Hey there. I know you're generally pretty apolitical, what with the being a tumor and all. But still. We all really appreciate your waiting until January of 2009 to grow large enough to be detected.
Multitudes of People! Walking up the hills!
I noticed, reading Dangerous Laughter, that Steven Millhauser tends to recombine elements over and over again in his short stories: that fabular first-person plural voice, sometimes splintering off into singular about halfway through; that archive of stock images of archetypal Americana. He has his toolkit; he applies it to the task at hand. Invariably, the task at hand has to do with describing a work or art, or, like here, of nature, that promises a new logic progressing inexorably towards an all-encompassing conclusion. Think of the Borges parable about the map the size of a country — and add another element of Millhauser's toolkit: a sense of the dread that comes while approaching the absolute, or the luminosity that comes upon reaching it.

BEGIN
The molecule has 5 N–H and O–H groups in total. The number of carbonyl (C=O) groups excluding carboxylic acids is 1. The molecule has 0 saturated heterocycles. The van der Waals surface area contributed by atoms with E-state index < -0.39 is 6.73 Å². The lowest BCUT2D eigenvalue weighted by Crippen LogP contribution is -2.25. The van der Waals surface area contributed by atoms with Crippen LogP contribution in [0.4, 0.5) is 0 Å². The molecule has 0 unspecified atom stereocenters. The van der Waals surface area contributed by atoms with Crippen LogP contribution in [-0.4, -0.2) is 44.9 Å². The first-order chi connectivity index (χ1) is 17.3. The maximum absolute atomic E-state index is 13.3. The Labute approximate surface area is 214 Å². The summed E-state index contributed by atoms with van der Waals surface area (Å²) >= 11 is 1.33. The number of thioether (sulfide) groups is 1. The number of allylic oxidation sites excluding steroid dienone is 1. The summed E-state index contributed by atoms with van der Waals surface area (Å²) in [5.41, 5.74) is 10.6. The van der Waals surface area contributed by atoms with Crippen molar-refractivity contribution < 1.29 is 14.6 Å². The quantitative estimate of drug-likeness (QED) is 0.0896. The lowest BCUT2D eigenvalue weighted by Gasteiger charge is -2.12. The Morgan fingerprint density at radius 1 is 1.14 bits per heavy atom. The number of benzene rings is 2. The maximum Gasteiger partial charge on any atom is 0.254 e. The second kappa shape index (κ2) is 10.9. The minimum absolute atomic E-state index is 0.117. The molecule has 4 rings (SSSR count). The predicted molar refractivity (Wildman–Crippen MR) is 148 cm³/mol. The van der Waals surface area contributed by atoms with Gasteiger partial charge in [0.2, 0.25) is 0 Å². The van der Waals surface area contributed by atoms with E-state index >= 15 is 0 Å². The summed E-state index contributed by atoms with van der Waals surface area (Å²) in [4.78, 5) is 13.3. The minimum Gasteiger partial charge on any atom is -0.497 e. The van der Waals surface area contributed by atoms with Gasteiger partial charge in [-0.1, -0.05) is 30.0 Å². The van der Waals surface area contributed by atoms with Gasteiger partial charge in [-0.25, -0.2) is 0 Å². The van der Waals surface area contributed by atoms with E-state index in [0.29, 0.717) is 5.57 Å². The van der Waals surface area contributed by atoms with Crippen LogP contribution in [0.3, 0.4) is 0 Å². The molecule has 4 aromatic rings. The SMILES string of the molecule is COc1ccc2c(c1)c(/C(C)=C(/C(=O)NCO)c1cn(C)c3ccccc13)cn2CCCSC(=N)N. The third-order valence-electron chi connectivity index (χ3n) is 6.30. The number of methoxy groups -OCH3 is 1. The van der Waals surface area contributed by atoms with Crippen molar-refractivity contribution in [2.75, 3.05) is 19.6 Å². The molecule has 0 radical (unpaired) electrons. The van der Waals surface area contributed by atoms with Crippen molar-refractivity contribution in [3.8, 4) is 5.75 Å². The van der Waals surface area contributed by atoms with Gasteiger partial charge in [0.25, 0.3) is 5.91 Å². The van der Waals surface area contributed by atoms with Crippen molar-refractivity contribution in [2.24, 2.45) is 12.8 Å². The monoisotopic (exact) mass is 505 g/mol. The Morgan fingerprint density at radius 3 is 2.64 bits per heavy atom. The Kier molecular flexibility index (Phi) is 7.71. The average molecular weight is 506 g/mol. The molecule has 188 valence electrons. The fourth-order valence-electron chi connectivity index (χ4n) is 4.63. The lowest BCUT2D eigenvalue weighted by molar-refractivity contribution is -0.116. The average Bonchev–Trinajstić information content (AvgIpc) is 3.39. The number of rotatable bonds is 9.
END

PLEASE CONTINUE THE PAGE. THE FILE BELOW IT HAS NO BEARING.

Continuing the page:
This story, which is basically a Zen Buddhist version of The Trouble with Tribbles, is a variation on that theme, essentially timeless but actually quite timely in its atmosphere of collective expectation.
And at 1535 words, it's about two sentences too long to be a Literary Upstart submission (get your stories in!).